We woke this morning to a thin coat of ice on every surface. I was exhausted but wandered the field paying attention to how the ice covered every pine needle and piece of gravel, listening to the way my feet crushed the frozen grass and leaves. I meandered from pond to wood pile, mail box to compost, Chinese chestnut to black walnut. The shifting light of the day kept me engaged and as always at this time of year the sunset took me by surprise. As if the question already was waiting in the wings, more important than the answer now?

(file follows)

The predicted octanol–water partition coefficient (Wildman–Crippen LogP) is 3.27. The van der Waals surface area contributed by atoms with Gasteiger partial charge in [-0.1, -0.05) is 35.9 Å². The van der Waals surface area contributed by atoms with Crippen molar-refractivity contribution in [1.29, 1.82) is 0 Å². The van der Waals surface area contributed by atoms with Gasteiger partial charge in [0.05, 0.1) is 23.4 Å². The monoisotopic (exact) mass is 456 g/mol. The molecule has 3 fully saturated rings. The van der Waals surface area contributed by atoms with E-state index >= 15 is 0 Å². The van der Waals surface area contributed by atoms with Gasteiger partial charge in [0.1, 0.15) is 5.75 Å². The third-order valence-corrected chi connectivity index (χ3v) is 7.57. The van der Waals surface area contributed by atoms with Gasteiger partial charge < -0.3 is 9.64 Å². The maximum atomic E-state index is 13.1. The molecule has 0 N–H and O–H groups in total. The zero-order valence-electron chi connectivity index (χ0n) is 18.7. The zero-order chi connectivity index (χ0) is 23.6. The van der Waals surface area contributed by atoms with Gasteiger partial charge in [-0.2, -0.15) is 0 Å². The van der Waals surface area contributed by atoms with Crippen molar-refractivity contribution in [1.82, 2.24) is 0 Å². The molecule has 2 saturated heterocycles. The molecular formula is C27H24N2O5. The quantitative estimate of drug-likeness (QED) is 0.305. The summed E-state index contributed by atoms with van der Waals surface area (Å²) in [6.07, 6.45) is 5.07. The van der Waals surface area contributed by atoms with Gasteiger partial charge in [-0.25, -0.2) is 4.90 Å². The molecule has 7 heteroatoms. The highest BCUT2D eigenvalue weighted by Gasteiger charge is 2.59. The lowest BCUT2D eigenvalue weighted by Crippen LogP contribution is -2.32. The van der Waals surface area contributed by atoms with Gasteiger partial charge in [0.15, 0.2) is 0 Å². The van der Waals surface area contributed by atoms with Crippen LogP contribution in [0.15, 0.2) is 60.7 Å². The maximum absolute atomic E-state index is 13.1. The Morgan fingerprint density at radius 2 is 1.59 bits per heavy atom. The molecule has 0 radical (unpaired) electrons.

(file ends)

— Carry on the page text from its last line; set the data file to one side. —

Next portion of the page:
A life of making isn't a series of shows, or projects, or productions,
or things: it is an everyday practice. It is a practice of questions
more than answers, of waiting to find what you need more often than
knowing what you need to do. Waiting, like listening and meandering, is
best when it is an active and not a passive state.